Mason makes move up Ravens' wish list

Former Titan considered only impact wide-out left heading into free agency

Pro Football

February 28, 2005|By Jamison Hensley | Jamison Hensley,SUN STAFF

Three days before the official start of free agency, the Ravens have watched the prospective pool of impact receivers nearly dry up.

With playmakers such as Randy Moss, Muhsin Muhammad and Jerry Porter already gone, the Ravens' depleted wish list presumably is topped by Derrick Mason.

A salary-cap cut by the Tennessee Titans, Mason is widely considered the only difference-maker at receiver heading into free agency. Ravens officials spoke with Mason's agent yesterday, but no visit has been scheduled.

If the Ravens fail to land Mason, they would be forced to fill their front-line receiver void with career No. 2 wide-outs such as T.J. Houshmandzadeh, Rod Gardner or Plaxico Burress.

Despite this pressing need, the Ravens historically have never been a team to make an early splash in free agency.

"Necessity's a poor negotiator," coach Brian Billick said Friday at the NFL combine in Indianapolis. "You want to ease your way into it and see how the thing pans out [and] what the market is. [But] we will be very aggressive."

An aggressive approach may be the only way the Ravens will be able to sign Mason.

The Jacksonville Jaguars are reportedly the early front-runners for Mason, given their favorable salary-cap situation ($16 million under) and the fact that Mason's receivers coach, Steve Walters, joined the Jaguars' staff this offseason.

Along with the Ravens, who are approximately $15 million under the cap, the Minnesota Vikings, New York Jets, New York Giants and Cincinnati Bengals are expected to join the pursuit of Mason.

A two-time Pro Bowl player, Mason is the type of consistent receiver the Ravens are desperately seeking. He led the Titans in receptions the past four seasons, including 95 catches in 2003 and 96 last season.

The only concerns are his age (he turned 31 last month) and his size (5 feet 10, 190 pounds).

"We're just in the process of sorting through the interested teams and we're just fielding offers," Mason told the Chattanooga Times Free Press yesterday. "I'd like to get something done as quickly as possible. Hopefully by Thursday or Friday, we can have something done, if not before then."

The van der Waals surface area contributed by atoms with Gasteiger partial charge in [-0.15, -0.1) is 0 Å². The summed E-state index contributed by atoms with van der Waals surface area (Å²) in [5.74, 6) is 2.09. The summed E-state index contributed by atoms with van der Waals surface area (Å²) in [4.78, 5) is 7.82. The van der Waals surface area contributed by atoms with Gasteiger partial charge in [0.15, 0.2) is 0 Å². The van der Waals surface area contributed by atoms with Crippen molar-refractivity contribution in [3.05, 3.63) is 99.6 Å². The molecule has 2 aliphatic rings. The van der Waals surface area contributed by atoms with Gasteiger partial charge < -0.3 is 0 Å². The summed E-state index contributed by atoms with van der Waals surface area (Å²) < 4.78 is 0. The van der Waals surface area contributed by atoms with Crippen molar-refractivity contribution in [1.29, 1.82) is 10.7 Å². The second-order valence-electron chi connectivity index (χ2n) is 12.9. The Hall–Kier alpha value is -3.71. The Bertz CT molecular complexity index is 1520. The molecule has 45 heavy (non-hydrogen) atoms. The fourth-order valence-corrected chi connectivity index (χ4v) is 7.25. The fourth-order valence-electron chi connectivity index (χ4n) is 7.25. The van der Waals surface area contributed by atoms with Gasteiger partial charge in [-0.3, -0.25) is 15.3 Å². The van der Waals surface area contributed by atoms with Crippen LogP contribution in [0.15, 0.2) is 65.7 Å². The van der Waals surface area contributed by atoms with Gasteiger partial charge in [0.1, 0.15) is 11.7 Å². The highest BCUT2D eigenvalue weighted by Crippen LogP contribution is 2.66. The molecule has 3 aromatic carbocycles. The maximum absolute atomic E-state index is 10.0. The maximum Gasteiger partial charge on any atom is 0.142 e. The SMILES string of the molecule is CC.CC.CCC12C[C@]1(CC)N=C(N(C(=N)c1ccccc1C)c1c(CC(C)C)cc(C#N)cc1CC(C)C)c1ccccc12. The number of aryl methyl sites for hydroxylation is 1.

Besides a market-value contract - Muhammad received $12 million guaranteed on a six-year deal and Porter got $7 million guaranteed on a five-year contract - Mason said he has other criteria for his next team.

"I just want to go to a team where I can have a chance to win for the next four or five years. I want to go where they can compete every year," Mason said. "It would be bad to go somewhere for the next four or five years and not have a chance to win a championship."

Besides Mason, the only other attractive option is soon-to-be Bengals free agent T.J. Houshmandzadeh.

Known for having some of his best games against the Ravens, Houshmandzadeh set a career high with 73 catches last season. But there are some concerns whether Houshmandzadeh would struggle as the lead receiver because he has had only one productive year.

The same questions surround the Pittsburgh Steelers' Plaxico Burress, who has had the benefit of playing beside Hines Ward. But one NFL personnel executive said he would be surprised if the Ravens would pursue Burress, considering they already have athletic, high-jumping receivers in Clarence Moore and Randy Hymes.

"Clarence Moore is the same as Plaxico Burress, just without the big name," the executive said.

Outside free agency, the only two receivers on the trading block are both from the Washington Redskins, Laveranues Coles and Rod Gardner.

Ravens general manager Ozzie Newsome said he has talked with the Redskins about Gardner, but based on the team's track record, the Ravens probably wouldn't be willing to give up more than a fourth-round draft pick for him. Washington reportedly wants a second-round selection.

In the worst scenario, one in which the Ravens can't sign any wide-out from the top couple of tiers, they could trade up into the top half of the first round for one of the draft's top three receivers (Southern California's Mike Williams, Michigan's Braylon Edwards and South Carolina's Troy Williamson).

That likely would mean adding a lower-end veteran such as Joey Galloway or Cedrick Wilson to provide experience for a Ravens receiving corps that has no one older than 25.

Sun staff writers Ken Murray and Mike Preston contributed to this article.

Available receivers

Top tier

Derrick Mason

Status: Free agent (released by the Titans)

Age: 31

Height/weight: 5 feet 10/190 pounds

Three-year average: 90 catches, 1,161 yards, 6.7 TDs

Positive: Is the best leader and most consistent receiver remaining in the bunch.

Negative: Receivers under 6 feet have struggled in the Ravens' system (see Kevin Johnson, Brandon Stokley and Patrick Johnson).

Laveranues Coles

Status: On trading block (with Redskins)

Age: 27

Height/weight: 5-11/193

Three-year average: 87 catches, 1,139 yards, 4 TDs

Positive: His speed would force defenses to respect the vertical game.

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